Foster homes needed in Lubbock as Texas starts to re-open

Local News

LUBBOCK, Texas — The demand for foster homes across the South Plains is on the rise and as the state continues to re-open, experts anticipate an even greater need for foster families.

Due to quarantine, children in at-risk homes haven’t been in touch with counselors and teachers who are mandated to report abuse. As programs reopen, Texas Family Initiative expects more reports. As a result, this will mean even more of a rise in demand for foster homes.

“We have been in a placement crisis everyday that I have been working here for the past 21 years,” said Senior Administrator of Texas Family Initiative Angela Nowell. “We’ve never had enough homes and now it’s just getting worse.”

With COVID-19, even fewer people have applied to be foster parents for fear of contracting or spreading the virus. Children have now been stuck in at-risk homes for months, making it crucial that more beds be available to help protect kids from abuse and neglect.

“These kids, who have been exposed to abuse and neglect for months, are going to be exposed to people that are going to report it,” said Nowell. “The number of kids in foster care is going to go up and we’re not going to have enough beds for them.”

Experts say the goal is to reunite kids with their families and the foster home provides a safe place for kids to live while the family heals. However, that process becomes more difficult as the family spreads out.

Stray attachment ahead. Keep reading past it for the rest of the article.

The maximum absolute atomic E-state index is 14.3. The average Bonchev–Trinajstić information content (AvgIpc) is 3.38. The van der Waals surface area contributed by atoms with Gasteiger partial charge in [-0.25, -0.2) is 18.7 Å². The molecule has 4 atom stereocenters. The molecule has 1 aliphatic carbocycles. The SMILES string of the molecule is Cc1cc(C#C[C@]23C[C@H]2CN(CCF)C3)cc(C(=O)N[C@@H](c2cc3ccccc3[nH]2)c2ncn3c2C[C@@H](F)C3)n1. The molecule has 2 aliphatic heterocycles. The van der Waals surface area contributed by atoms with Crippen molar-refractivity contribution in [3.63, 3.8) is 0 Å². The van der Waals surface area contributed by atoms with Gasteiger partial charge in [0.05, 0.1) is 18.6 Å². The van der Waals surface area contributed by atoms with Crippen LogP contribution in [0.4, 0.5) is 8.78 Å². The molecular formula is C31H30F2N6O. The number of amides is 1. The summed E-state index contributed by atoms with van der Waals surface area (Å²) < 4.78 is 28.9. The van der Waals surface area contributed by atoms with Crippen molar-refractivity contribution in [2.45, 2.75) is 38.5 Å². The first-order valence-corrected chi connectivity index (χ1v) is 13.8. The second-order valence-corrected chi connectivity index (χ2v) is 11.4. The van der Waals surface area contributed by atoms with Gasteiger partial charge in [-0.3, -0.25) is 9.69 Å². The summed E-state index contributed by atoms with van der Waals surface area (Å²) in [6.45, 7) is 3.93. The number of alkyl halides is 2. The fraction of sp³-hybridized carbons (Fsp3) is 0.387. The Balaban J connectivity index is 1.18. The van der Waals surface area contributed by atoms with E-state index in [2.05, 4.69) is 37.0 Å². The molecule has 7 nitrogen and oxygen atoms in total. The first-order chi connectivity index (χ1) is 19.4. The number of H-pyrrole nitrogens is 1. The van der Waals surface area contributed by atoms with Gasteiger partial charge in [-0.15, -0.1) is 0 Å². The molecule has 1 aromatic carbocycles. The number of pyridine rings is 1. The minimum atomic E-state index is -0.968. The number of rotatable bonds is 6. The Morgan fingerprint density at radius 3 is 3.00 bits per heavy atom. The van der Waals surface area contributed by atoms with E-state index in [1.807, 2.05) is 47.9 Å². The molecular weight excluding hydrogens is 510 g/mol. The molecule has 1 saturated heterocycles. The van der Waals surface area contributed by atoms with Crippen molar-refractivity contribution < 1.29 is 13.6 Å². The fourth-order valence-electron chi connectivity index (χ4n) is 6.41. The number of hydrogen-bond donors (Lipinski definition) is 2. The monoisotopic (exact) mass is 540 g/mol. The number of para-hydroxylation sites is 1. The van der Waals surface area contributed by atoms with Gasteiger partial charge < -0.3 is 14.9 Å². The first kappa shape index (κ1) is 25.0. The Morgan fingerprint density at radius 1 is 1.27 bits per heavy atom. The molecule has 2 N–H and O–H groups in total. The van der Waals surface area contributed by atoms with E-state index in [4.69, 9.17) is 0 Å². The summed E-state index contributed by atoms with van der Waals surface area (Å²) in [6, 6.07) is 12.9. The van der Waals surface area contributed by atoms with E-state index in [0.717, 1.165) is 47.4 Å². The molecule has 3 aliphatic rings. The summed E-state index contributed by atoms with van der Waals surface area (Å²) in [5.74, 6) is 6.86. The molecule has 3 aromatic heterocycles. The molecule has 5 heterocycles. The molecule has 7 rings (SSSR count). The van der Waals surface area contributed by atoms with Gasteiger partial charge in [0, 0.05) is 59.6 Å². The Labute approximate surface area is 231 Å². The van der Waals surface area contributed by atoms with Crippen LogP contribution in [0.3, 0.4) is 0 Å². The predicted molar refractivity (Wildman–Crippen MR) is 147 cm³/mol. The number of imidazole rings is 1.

“Imagine living in Lubbock for the first eight years of your life and suddenly you live in Houston. When you have kids placed so far away it completely shatters that family connection,” said Nowell.

Aaron Dawson has been a foster parent for seven years to over 20 kids. Given COVID-19, he feels now is a more important time than ever to take on the role.

“COVID has definitely exacerbated some of the anxieties that families have on them like job instability and food insecurity and some of the ways we cope with those things isn’t always healthy, which means we definitely need more foster homes,” said Dawson.

While Lubbock has always struggled to find foster homes, now is the time to give back to the community and provide a safe home to those in need.

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